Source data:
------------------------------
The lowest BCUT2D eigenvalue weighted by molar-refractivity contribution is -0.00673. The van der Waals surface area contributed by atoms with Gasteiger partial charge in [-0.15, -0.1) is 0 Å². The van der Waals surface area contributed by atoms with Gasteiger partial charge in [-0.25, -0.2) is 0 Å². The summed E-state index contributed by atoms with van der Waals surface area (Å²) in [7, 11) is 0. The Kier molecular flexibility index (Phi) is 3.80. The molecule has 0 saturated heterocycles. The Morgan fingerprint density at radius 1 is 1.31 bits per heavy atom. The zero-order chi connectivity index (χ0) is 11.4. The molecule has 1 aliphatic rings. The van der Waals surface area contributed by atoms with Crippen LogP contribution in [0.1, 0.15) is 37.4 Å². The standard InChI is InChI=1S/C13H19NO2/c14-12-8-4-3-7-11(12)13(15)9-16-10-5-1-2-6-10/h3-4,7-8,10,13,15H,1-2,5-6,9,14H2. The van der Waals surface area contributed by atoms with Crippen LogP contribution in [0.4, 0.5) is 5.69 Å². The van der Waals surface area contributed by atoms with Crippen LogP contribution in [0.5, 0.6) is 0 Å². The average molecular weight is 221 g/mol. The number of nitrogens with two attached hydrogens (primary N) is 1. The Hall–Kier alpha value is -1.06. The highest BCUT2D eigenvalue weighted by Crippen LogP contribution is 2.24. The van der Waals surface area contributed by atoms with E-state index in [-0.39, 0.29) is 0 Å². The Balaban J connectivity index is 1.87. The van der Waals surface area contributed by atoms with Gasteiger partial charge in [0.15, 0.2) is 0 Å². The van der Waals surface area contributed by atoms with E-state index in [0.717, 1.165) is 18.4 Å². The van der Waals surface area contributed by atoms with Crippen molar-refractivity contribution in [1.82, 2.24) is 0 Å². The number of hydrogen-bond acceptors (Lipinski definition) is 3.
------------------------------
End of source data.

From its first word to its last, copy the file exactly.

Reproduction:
The lowest BCUT2D eigenvalue weighted by molar-refractivity contribution is -0.00673. The van der Waals surface area contributed by atoms with Gasteiger partial charge in [-0.15, -0.1) is 0 Å². The van der Waals surface area contributed by atoms with Gasteiger partial charge in [-0.25, -0.2) is 0 Å². The summed E-state index contributed by atoms with van der Waals surface area (Å²) in [7, 11) is 0. The Kier molecular flexibility index (Phi) is 3.80. The molecule has 0 saturated heterocycles. The Morgan fingerprint density at radius 1 is 1.31 bits per heavy atom. The zero-order chi connectivity index (χ0) is 11.4. The molecule has 1 aliphatic rings. The van der Waals surface area contributed by atoms with Crippen LogP contribution in [0.1, 0.15) is 37.4 Å². The standard InChI is InChI=1S/C13H19NO2/c14-12-8-4-3-7-11(12)13(15)9-16-10-5-1-2-6-10/h3-4,7-8,10,13,15H,1-2,5-6,9,14H2. The van der Waals surface area contributed by atoms with Crippen LogP contribution in [0.4, 0.5) is 5.69 Å². The van der Waals surface area contributed by atoms with Crippen LogP contribution in [0.5, 0.6) is 0 Å². The average molecular weight is 221 g/mol. The number of nitrogens with two attached hydrogens (primary N) is 1. The Hall–Kier alpha value is -1.06. The highest BCUT2D eigenvalue weighted by Crippen LogP contribution is 2.24. The van der Waals surface area contributed by atoms with E-state index in [-0.39, 0.29) is 0 Å². The Balaban J connectivity index is 1.87. The van der Waals surface area contributed by atoms with Gasteiger partial charge in [0.15, 0.2) is 0 Å². The van der Waals surface area contributed by atoms with E-state index in [0.717, 1.165) is 18.4 Å². The van der Waals surface area contributed by atoms with Crippen molar-refractivity contribution in [1.82, 2.24) is 0 Å². The number of hydrogen-bond acceptors (Lipinski definition) is 3.